Thursday, 27 November 2014

Mapping Mountains – Trimble Surveys – Moelwynion


22.11.14  Hir Ynys (SH 605 404) and Ynys y Gwely (SH 597 405)  

Ynys y Gwely (SH 597 405)
After yesterday’s entertaining encounter with some of the Traeth Mawr islands Aled and I decided to investigate Hir Ynys (long island) which is situated just to the north of the peninsula island ridge that we were on the previous day.

Hir Ynys is as its name suggests, it is long, but this is relative as it is only elongated when compared to its neighbouring islands.  This island is squeezed into the flat plain by the B4410 to its north, the Afon Glaslyn to its west, Ynys Berfedd and Ynys Glog to its south and forestry plantation and the A4085 to its east.  It was from the east where Aled recommended we start our walk.

We parked beside a gate just off the road at approximately SH 614 405.  As we left the confines of the road we entered a labyrinth of trees where the path which we started on eventually petered out the further into the trees we went. 

Heading through the labyrinth of trees toward Hir Ynys
The ground hereabouts is flat with many drainage channels criss-crossing the area of Traeth Mawr.  Within the plantation we had favourable underfoot conditions as wooded planks crossed many of the water channels. 

Many drainage channels are crossed by land bridges but the ones at the base of the islands are harder to negotiate
As we ventured further into the trees the path disappeared and onward progress involved a little tree bashing and weaving.  A bridge at the periphery of the trees gave access over one of numerous drainage channels and as we broke out of the plantation we were confronted by Hir Ynys, an elongated wooded island rising from the flat greenness of plain.  Seemingly our only other companions in this island world were a herd of black cattle, who kept an inquisitive eye on us as we walked beside the first of the day’s drainage channels toward a land bridge which gave access into the field of cattle and our objective of the day; Hir Ynys.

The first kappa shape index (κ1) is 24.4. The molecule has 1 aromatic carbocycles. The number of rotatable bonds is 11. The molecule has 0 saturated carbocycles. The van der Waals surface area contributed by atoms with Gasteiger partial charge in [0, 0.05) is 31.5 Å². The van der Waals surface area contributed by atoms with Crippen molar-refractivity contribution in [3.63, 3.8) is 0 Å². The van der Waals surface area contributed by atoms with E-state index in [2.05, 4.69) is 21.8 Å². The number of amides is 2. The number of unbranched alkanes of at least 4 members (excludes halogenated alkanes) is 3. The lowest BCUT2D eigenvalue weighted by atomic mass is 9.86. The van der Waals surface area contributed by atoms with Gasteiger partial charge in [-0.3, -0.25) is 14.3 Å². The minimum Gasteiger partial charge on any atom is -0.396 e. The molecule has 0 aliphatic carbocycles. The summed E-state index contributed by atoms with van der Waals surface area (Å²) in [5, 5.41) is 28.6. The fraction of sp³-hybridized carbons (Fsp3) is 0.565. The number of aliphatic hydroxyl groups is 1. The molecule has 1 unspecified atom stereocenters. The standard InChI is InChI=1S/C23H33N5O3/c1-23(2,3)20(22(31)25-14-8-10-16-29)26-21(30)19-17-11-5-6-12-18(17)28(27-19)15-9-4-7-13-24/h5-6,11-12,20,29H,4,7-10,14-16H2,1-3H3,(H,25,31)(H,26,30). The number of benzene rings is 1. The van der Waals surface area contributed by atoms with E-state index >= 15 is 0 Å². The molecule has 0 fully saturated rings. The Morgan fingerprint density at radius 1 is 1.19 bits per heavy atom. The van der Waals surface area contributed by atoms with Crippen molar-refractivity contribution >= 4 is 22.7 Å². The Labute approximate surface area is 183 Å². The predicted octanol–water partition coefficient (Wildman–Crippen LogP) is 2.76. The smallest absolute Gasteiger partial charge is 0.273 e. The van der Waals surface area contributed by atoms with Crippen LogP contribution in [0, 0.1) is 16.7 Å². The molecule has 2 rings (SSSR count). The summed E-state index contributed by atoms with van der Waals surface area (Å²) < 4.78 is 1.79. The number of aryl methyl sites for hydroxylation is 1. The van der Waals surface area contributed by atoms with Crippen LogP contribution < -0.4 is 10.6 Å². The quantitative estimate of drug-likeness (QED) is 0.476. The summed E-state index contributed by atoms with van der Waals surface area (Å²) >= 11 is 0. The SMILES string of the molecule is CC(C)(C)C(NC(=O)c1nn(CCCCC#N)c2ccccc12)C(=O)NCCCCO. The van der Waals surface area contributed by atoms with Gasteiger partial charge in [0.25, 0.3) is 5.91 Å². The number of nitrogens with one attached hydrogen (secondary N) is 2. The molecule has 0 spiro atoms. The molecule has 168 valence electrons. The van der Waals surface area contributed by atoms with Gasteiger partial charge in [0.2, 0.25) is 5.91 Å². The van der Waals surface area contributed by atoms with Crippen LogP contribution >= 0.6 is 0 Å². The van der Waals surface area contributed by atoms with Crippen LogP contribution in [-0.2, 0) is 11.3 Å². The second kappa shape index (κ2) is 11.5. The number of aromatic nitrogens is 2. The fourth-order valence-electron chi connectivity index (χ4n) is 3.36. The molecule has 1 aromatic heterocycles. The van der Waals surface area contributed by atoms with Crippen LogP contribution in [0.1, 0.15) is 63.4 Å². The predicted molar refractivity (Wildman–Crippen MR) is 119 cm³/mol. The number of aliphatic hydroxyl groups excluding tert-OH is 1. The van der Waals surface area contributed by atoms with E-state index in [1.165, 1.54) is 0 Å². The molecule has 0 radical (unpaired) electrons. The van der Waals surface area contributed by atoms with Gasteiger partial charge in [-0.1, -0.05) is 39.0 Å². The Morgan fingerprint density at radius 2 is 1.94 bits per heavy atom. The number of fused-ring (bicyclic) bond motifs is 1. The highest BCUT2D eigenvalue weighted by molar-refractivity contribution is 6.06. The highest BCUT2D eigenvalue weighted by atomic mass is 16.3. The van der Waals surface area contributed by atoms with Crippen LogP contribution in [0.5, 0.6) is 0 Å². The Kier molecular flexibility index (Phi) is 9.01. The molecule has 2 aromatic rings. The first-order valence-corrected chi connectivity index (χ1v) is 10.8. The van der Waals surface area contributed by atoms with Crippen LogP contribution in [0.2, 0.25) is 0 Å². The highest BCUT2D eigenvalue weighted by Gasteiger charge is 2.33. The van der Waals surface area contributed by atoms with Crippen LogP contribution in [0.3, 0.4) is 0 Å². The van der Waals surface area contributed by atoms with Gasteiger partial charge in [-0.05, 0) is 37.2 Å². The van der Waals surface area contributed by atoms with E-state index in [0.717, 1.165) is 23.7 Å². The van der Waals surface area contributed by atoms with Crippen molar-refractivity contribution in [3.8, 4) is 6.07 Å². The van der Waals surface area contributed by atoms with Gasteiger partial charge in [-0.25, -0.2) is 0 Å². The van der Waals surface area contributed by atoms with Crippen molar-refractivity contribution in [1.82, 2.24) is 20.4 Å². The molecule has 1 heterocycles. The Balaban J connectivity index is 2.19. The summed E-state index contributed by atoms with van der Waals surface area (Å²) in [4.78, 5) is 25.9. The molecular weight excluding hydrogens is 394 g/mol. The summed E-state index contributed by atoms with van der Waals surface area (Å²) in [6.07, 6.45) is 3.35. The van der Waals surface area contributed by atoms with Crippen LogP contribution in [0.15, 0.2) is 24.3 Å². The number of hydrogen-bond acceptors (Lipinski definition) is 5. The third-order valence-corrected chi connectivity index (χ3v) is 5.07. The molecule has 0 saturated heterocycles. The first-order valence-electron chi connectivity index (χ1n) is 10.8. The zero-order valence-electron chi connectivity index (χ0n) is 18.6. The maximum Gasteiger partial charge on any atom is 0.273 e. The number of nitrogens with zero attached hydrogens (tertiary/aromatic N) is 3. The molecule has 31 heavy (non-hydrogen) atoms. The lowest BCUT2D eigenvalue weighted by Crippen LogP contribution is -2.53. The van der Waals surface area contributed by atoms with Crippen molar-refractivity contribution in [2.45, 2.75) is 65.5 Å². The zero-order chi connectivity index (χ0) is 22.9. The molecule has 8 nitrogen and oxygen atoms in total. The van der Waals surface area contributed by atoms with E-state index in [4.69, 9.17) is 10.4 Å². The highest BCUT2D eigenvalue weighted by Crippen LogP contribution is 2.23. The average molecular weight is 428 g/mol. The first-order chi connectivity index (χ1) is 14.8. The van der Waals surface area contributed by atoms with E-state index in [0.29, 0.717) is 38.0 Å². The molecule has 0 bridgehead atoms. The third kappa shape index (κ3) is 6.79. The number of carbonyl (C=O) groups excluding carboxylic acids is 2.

Hir Ynys (SH 605 404)
As the flat field butted against the rising wooded slopes of Hir Ynys we found another drainage channel that circled the edge of the island.  This channel was quite wide and each opposing bank was steep.  We walked back and forth trying to find the easiest way over, Aled decided to use an overhanging branch as a monkey swing and seemingly flew over with ease, I looked and thought how easy this would have been even ten years ago, as I didn’t want a wet slimy beginning to our walk I followed the channel of water to the corner of the field and used a slippery fence post which had been placed over the water as a makeshift bridge and slithered my way over into the brambled confines of the island.

Backtracking to find Aled we headed up through the customary undergrowth of bracken, bramble and sapling tree.  Although the weather forecast was good the land suddenly became grey and the only shower of the day fell as we carried on up the steepening slope.

Cresting the upper ridge the immediate ground opened a little with moss covered rock and lichen covered trees giving a forgotten and peaceful air to the hill.  Few except the committed hill bagger and off route farmer must come this way; I suppose this is one of the attractions of such places.

The upper ridge of Hir Ynys
Once at the high point I set the Trimble up and waited for it to gather the all-important summit data.  The shower had now passed and the area of the upper hill with its yellow laden gorse and rust coloured bracken gave a tranquil foreground to the flatness of plain with the shapely silhouette of Moel y Gest being pre-dominant on the western horizon.

Gathering data at the summit of Hir Ynys
As the data gathering Trimble did its stuff I looked out to the island ridge that we were on yesterday, all wooded with rock up thrusts as summits, a small microcosm of interest.  Aled had ventured a little downhill and was contentedly staring out to the flat Traeth Mawr plain, all green with the punctuation of wooded islands rising from its lushness.

Looking out to the flat plain of Traeth Mawr
As the Trimble was packed away Aled suggested that we follow the western ridge of Hir Ynys and try and get to a smaller island named Ynys y Gwely which we could see below us.  This island is in the wilderness of flatland and most easily accessible from where we now were.  The opportunity to visit may never arise again so we happily headed its way.